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#19 andtheherois

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Posted 16 November 2011 - 11:53 PM

I've gotta say this is awesome. It's crazy to think that the single bolt on one side of the blaster is strong enough to push back the plunger rod. Even though it is a bit long for me, the ideas and building techniques are definitely gong to be something I'd like to try in different homemades.
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#20 flamingeyes245

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Posted 17 November 2011 - 10:22 AM

A good way to make that slot on the side (and to keep it very uniform) would be to use a router. I have a router attachment for my dremel that works quite well. Has adjustable depth too.
I find the single-bolt priming to be quite an interesting concept, which holds promise for other homemades as well. Also the simple catch design seems quite effective. Overall, I'm impressed. Good job.
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#21 panewmodder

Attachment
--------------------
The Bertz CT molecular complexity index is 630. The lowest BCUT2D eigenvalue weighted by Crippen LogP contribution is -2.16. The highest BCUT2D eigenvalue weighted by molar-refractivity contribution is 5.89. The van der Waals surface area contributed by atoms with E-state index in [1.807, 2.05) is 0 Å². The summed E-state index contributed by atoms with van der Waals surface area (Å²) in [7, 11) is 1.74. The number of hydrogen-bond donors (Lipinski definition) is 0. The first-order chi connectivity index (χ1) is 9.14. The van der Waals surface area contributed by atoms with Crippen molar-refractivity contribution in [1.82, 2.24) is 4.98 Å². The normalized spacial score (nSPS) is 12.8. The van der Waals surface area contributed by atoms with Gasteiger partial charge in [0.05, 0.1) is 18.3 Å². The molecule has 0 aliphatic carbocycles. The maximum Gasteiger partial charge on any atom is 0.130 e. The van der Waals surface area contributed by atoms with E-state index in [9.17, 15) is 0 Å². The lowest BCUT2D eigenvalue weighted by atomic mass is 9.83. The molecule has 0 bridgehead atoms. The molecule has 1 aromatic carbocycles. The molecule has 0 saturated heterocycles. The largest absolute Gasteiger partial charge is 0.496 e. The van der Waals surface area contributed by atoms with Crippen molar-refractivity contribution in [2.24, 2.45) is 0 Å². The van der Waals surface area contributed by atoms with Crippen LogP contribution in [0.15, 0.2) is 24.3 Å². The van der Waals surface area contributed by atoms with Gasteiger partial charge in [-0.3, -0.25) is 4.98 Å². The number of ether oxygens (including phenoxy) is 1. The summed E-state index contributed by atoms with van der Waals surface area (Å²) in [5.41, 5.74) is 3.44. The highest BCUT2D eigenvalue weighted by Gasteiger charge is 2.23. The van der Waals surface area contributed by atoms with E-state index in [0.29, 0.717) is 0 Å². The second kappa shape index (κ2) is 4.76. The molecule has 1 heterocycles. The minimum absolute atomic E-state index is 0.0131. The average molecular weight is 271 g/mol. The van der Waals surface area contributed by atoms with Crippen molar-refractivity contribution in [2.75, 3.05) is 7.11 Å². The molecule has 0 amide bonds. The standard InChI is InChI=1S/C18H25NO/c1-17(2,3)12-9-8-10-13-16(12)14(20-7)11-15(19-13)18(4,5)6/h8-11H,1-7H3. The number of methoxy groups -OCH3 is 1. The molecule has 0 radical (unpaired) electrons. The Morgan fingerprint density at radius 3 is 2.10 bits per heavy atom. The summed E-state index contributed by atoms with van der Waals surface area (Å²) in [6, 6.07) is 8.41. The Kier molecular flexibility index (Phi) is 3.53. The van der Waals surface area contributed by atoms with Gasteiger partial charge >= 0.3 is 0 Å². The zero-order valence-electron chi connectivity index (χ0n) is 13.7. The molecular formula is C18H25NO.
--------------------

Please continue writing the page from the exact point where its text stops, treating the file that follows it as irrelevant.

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Posted 25 February 2012 - 06:27 PM

What are the ranges
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#22 Daniel Beaver

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Posted 25 February 2012 - 07:20 PM

What are the ranges


Four
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#23 makeitgo

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Posted 25 February 2012 - 11:46 PM

Four


That's awesome!
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#24 Gears

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Posted 26 February 2012 - 02:27 AM

That's awesome!

Shut up.
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#25 waffleman

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Posted 20 March 2012 - 04:27 PM

Nice homemade, I got tons of zipties and im looking to make my own Nerf gun. This gun looks perfect to make for me. Original idea, keep it up.